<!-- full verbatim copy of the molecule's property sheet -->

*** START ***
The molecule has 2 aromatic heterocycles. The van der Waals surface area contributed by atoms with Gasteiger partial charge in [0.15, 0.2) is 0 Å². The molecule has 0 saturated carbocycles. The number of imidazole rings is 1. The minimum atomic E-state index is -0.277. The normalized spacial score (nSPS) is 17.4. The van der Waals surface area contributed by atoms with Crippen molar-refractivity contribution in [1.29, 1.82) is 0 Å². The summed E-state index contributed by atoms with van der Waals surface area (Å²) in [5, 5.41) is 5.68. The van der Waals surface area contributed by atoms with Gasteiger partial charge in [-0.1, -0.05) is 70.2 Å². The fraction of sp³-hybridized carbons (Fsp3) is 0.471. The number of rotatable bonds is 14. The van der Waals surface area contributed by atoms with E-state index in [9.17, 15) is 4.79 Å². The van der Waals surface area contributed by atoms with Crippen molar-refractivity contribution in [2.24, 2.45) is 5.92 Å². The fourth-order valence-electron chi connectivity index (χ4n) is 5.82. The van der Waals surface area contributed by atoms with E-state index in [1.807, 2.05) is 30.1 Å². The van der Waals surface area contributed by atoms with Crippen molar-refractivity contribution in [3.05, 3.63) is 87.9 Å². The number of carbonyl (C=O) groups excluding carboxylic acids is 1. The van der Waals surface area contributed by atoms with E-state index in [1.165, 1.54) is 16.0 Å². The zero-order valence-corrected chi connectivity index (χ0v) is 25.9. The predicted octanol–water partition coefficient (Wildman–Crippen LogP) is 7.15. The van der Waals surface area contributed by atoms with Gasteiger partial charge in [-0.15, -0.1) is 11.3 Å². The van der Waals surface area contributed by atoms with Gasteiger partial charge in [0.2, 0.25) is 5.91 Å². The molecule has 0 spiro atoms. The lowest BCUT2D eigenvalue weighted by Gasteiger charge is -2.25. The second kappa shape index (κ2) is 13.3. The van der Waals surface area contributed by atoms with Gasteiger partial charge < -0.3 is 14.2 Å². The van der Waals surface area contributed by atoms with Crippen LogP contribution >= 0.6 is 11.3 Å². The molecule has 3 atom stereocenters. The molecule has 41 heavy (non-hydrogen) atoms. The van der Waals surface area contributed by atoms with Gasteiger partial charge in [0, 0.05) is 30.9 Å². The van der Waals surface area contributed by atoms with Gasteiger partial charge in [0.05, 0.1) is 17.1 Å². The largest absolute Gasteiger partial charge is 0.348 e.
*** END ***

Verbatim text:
The molecule has 2 aromatic heterocycles. The van der Waals surface area contributed by atoms with Gasteiger partial charge in [0.15, 0.2) is 0 Å². The molecule has 0 saturated carbocycles. The number of imidazole rings is 1. The minimum atomic E-state index is -0.277. The normalized spacial score (nSPS) is 17.4. The van der Waals surface area contributed by atoms with Crippen molar-refractivity contribution in [1.29, 1.82) is 0 Å². The summed E-state index contributed by atoms with van der Waals surface area (Å²) in [5, 5.41) is 5.68. The van der Waals surface area contributed by atoms with Gasteiger partial charge in [-0.1, -0.05) is 70.2 Å². The fraction of sp³-hybridized carbons (Fsp3) is 0.471. The number of rotatable bonds is 14. The van der Waals surface area contributed by atoms with E-state index in [9.17, 15) is 4.79 Å². The van der Waals surface area contributed by atoms with Crippen molar-refractivity contribution in [2.24, 2.45) is 5.92 Å². The fourth-order valence-electron chi connectivity index (χ4n) is 5.82. The van der Waals surface area contributed by atoms with E-state index in [1.807, 2.05) is 30.1 Å². The van der Waals surface area contributed by atoms with Crippen molar-refractivity contribution in [3.05, 3.63) is 87.9 Å². The number of carbonyl (C=O) groups excluding carboxylic acids is 1. The van der Waals surface area contributed by atoms with E-state index in [1.165, 1.54) is 16.0 Å². The zero-order valence-corrected chi connectivity index (χ0v) is 25.9. The predicted octanol–water partition coefficient (Wildman–Crippen LogP) is 7.15. The van der Waals surface area contributed by atoms with Gasteiger partial charge in [-0.15, -0.1) is 11.3 Å². The van der Waals surface area contributed by atoms with Gasteiger partial charge in [0.2, 0.25) is 5.91 Å². The molecule has 0 spiro atoms. The lowest BCUT2D eigenvalue weighted by Gasteiger charge is -2.25. The second kappa shape index (κ2) is 13.3. The van der Waals surface area contributed by atoms with Gasteiger partial charge < -0.3 is 14.2 Å². The van der Waals surface area contributed by atoms with Crippen LogP contribution >= 0.6 is 11.3 Å². The molecule has 3 atom stereocenters. The molecule has 41 heavy (non-hydrogen) atoms. The van der Waals surface area contributed by atoms with Gasteiger partial charge in [0, 0.05) is 30.9 Å². The van der Waals surface area contributed by atoms with Gasteiger partial charge in [0.05, 0.1) is 17.1 Å². The largest absolute Gasteiger partial charge is 0.348 e.